Awards & More
The Dick Thornburgh Forum for Law and Public Policy has recognized two Pitt School of Law alumni with its annual awards for service. Elizabeth Cook (A&S ’10, LAW ’15) has been awarded the 2015 Dick Thornburgh Prize for Legal Service, given to a student who worked with low-income individuals at a legal services organization while in law school and who intends to continue on that career path. Cook serves as an attorney within the Colorado State Public Defender’s Office.
Casey L. Martinez (LAW ’15) has been awarded the J. Evans Rose, Jr. Prize for Public Service, granted annually to a School of Law alumnus who seeks a career in public service. Martinez, who graduated cum laude from Pitt’s School of Law in May 2015, is an attorney with the Executive Office of Immigration Review, U.S. Immigration Court, in Las Vegas, Nev. The award is named for the late Pitt School of Law alumnus and University trustee J. Evans Rose, Jr.
Carissa A. Low and Elizabeth Votruba-Drzal have been awarded the 15th annual Steven D. Manners Faculty Development Awards, which honor promising research projects in the social, behavioral, and policy sciences at Pitt. Low, an assistant professor of medicine and psychology, Biobehavioral Oncology Program, University of Pittsburgh Cancer Institute, is working on a technology-based assessment of stress during cancer treatment.
Votruba-Drzal, an associate professor of psychology, is researching how race and socioeconomic status intersect in early family life and what role they play in racial and economic skill gaps. The awards honor their namesake, Steve Manners, a sociologist who began working at UCSUR in 1974 and served as its assistant director from 1989 until his death in September 2000.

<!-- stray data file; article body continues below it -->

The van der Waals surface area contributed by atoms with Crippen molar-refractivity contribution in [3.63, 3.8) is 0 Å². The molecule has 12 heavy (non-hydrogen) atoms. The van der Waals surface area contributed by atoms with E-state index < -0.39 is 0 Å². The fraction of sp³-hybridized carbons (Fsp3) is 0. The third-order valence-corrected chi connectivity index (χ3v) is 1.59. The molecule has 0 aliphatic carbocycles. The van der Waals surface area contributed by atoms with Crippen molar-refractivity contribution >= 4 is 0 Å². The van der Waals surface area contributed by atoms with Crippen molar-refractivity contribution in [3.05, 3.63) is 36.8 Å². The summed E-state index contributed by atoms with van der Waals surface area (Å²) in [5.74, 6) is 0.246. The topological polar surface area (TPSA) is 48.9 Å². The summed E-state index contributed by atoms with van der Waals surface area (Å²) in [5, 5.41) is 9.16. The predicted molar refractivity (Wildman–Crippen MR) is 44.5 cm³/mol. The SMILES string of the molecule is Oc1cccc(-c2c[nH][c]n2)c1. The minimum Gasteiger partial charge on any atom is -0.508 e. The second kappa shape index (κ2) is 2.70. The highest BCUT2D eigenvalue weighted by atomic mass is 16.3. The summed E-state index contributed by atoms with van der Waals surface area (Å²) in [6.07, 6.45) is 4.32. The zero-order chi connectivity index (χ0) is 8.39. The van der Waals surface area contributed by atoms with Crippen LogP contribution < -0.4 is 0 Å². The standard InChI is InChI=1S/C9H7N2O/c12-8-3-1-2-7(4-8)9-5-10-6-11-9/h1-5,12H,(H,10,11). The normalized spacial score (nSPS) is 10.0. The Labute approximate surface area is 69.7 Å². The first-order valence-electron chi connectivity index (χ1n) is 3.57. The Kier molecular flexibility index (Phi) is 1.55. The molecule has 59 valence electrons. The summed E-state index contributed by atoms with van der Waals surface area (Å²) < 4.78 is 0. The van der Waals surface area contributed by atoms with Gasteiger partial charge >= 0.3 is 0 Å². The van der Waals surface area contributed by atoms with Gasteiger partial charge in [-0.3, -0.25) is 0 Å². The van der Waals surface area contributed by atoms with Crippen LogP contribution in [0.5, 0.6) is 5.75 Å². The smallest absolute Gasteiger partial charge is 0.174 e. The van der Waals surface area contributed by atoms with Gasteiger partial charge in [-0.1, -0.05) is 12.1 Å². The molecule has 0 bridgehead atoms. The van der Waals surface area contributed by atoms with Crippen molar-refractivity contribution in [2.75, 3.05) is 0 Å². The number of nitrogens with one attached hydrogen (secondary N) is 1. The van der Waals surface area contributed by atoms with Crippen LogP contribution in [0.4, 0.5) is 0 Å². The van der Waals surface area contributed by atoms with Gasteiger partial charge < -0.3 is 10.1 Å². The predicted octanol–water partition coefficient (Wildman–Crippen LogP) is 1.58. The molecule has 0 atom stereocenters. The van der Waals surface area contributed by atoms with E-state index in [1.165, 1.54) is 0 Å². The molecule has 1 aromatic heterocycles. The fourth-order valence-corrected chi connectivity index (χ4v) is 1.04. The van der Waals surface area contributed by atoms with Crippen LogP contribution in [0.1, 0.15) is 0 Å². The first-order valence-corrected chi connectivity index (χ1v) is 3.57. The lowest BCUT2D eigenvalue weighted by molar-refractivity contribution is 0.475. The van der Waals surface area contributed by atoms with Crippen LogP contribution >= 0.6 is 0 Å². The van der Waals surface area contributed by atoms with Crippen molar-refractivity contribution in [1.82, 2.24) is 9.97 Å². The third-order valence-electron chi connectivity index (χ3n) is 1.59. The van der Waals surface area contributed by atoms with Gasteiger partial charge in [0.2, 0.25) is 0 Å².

Charles “Chip” Burke III, a clinical associate professor in Pitt’s School of Medicine and a UPMC orthopaedic surgeon, received the Excellence in Safety Award during the 2015 USA Hockey’s Annual Congress’ Night of Tribute Awards Dinner in Colorado Springs. He was recognized for his contributions in improving safety and reducing injury in youth sports. Burke’s most notable contribution to National Hockey League safety was his development of the NHL Concussion Program, the largest study of head injuries in sports.
Other Stories From This Issue
July 6, 2015
On the Freedom Road
Follow a group of Pitt students on the Returning to the Roots of Civil Rights bus tour, a nine-day, 2,300-mile journey crisscrossing five states.
Day 1: The Awakening
Day 2: Deep Impressions
Day 3: Music, Montgomery, and More
Day 4: Looking Back, Looking Forward
Day 5: Learning to Remember
Day 6: The Mountaintop
Day 7: Slavery and Beyond
Day 8: Lessons to Bring Home
Day 9: Final Lessons